Fifty players had 5-woods in their bags for the PGA, but Toms, unlike 2001, wasn't one of them.
When David Toms won the 2001 PGA Championship at Atlanta AC, he aced the 243-yard, par-3 15th hole using his Cleveland QuadPro 5-wood. During his pre-tournament press conference for this year's PGA, Toms was asked about the hole having been lengthened to 260 yards.
"First of all, 5-wood is not going to be enough club for me," he quipped. Maybe not for Toms, but for many in this year's PGA Championship field, 5-wood was the club of choice for that hole -- and other shots -- leading several of them to add that stick to their arsenals.
Although 5-woods can still be found in many players' bags, they've taken on a more limited role the last 10 years. Atlanta AC's Highlands course, however, caused a change in thinking. To achieve a higher, softer trajectory demanded by the track's firm putting surfaces and forced carries over water, particularly on the par 3s, 50 players (approximately one-third of the field) had a 5-wood in their bags. And they weren't the only high-lofted woods in play. Hybrids and 7-woods accounted for another 157 sticks. That's 207 high-lofted, wood-like clubs -- more than one per player in the 156-man field.
Such clubs are a necessity on championship courses that are long and the greens firm. Players need something they can hit high and land soft from 210 to 240 yards.
Dustin Johnson and Martin Laird added 5-woods in Akron at the WGC-Bridgestone Invitational in advance of the PGA, and at Atlanta AC another nine players supplemented their line-ups with 5-woods, including Angel Cabrera (Ping i15, 17 degrees), K.J. Choi (Callaway Diablo Octane Tour, 18 degrees) and Jason Dufner (Titleist 906F2, 18 degrees). Others carrying 5-woods at the PGA included Tiger Woods, Lee Westwood and Scott Verplank, who relied on his trusty 17-degree TaylorMade 200 Tour. It was not unusual for players to say they used these clubs 10 or more times during the week. They came in handy.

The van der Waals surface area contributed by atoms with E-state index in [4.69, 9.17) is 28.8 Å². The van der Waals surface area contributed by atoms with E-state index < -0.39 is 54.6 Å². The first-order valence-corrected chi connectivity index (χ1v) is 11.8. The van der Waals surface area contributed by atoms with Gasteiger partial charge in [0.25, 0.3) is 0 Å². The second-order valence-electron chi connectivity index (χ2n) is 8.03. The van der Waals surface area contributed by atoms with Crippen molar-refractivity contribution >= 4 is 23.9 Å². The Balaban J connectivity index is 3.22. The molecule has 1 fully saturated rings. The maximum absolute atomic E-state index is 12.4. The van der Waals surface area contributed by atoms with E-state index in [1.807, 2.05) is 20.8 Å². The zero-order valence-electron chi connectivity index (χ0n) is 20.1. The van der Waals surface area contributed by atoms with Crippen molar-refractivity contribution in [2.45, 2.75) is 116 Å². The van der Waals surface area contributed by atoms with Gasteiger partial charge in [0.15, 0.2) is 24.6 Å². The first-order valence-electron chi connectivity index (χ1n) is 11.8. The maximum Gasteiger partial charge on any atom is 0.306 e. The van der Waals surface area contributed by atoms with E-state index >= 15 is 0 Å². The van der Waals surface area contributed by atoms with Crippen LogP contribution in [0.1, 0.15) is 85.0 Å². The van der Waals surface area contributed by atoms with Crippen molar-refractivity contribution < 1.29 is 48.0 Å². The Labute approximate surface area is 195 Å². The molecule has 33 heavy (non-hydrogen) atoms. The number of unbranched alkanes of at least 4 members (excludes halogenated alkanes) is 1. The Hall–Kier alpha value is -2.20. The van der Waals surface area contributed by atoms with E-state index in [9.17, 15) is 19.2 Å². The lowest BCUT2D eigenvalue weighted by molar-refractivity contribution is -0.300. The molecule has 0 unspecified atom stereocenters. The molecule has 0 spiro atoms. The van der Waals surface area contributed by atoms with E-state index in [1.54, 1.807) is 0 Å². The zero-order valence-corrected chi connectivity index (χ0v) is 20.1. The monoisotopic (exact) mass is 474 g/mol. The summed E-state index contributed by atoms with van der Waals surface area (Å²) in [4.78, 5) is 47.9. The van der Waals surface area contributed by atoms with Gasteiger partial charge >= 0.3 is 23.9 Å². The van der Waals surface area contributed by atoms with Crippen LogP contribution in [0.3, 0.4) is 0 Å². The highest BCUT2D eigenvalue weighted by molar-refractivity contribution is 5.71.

Interestingly, Toms didn't carry a 5-wood last week, using a pair of Cleveland Launcher hybrids (18 and 20.5 degrees) instead. That, however, did not stop him from recalling the club's value 10 years earlier. "I used that club a fair amount that week, not just for the shot on 15," he said. "It was my go-to club that week." Many players were saying the same thing during this year's PGA, too.
Keegan Bradley's PGA Championship win at Atlanta AC marked the first time a player has won one of golf's Grand Slam events using a long putter (Angel Cabrera won the 2009 Masters using a mid-length putter). Bradley's Odyssey White Hot XG Sabertooth is 46.75 inches long with 3 degrees of loft and a lie angle of 67.5 degrees. The club weighs a hefty 762 grams and has a double-bend ski pole shaft with a Winn Flat Top Mid grip. According to Odyssey tour rep Johnny Thompson, Bradley has the loft and lie on his putter checked at least twice each week...Rory McIlroy not only hurt his right arm and wrist when he struck a root on the third hole in the opening round, he also damaged his Titleist MB 7-iron. With the tour vans gone, Titleist made a replacement at its Oceanside, Calif., facility and had it flown overnight to Atlanta. The club was placed in McIlroy's locker at 7:25 a.m. Friday...Tiger Woods has used both a Scotty Cameron by Titleist Tiger blade and a Nike Method 003 mid-mallet this season. At the PGA, Woods split the difference, using a Nike Method 001 blade putter... Frustrated with his putting, Phil Mickelson benched his Odyssey Black Series #9 putter Sunday at Atlanta AC and replaced it with his Odyssey PM prototype blade. Mickelson had 30 putts Sunday during a final-round 70 after taking 93 putts during the first three rounds.